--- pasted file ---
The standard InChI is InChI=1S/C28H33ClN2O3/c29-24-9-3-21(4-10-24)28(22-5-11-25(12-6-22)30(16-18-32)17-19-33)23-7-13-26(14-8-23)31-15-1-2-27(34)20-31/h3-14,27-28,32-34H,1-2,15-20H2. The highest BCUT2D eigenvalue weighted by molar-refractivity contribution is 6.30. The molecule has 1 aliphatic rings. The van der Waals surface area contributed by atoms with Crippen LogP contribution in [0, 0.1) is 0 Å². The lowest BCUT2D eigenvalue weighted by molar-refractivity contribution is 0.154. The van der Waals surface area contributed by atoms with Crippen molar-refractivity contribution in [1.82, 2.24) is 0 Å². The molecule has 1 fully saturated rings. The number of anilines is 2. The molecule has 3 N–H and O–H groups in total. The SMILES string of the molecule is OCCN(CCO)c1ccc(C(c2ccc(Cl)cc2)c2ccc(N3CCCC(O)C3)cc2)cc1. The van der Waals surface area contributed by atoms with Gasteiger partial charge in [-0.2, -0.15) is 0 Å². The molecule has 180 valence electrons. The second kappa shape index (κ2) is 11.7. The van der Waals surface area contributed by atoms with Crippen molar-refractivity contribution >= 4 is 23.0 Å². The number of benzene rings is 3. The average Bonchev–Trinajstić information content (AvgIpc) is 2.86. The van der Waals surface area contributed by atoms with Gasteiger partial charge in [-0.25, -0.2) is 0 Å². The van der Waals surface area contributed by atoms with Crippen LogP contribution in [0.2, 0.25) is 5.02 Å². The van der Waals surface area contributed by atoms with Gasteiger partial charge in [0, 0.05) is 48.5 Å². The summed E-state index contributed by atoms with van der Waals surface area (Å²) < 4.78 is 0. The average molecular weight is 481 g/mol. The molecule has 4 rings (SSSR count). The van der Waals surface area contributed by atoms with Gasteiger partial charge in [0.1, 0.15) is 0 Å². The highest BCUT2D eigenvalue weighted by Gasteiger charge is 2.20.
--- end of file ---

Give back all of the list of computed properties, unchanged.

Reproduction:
The standard InChI is InChI=1S/C28H33ClN2O3/c29-24-9-3-21(4-10-24)28(22-5-11-25(12-6-22)30(16-18-32)17-19-33)23-7-13-26(14-8-23)31-15-1-2-27(34)20-31/h3-14,27-28,32-34H,1-2,15-20H2. The highest BCUT2D eigenvalue weighted by molar-refractivity contribution is 6.30. The molecule has 1 aliphatic rings. The van der Waals surface area contributed by atoms with Crippen LogP contribution in [0, 0.1) is 0 Å². The lowest BCUT2D eigenvalue weighted by molar-refractivity contribution is 0.154. The van der Waals surface area contributed by atoms with Crippen molar-refractivity contribution in [1.82, 2.24) is 0 Å². The molecule has 1 fully saturated rings. The number of anilines is 2. The molecule has 3 N–H and O–H groups in total. The SMILES string of the molecule is OCCN(CCO)c1ccc(C(c2ccc(Cl)cc2)c2ccc(N3CCCC(O)C3)cc2)cc1. The van der Waals surface area contributed by atoms with Gasteiger partial charge in [-0.2, -0.15) is 0 Å². The molecule has 180 valence electrons. The second kappa shape index (κ2) is 11.7. The van der Waals surface area contributed by atoms with Crippen molar-refractivity contribution >= 4 is 23.0 Å². The number of benzene rings is 3. The average Bonchev–Trinajstić information content (AvgIpc) is 2.86. The van der Waals surface area contributed by atoms with Gasteiger partial charge in [-0.25, -0.2) is 0 Å². The van der Waals surface area contributed by atoms with Crippen LogP contribution in [0.2, 0.25) is 5.02 Å². The van der Waals surface area contributed by atoms with Gasteiger partial charge in [0, 0.05) is 48.5 Å². The summed E-state index contributed by atoms with van der Waals surface area (Å²) < 4.78 is 0. The average molecular weight is 481 g/mol. The molecule has 4 rings (SSSR count). The van der Waals surface area contributed by atoms with Gasteiger partial charge in [0.1, 0.15) is 0 Å². The highest BCUT2D eigenvalue weighted by Gasteiger charge is 2.20.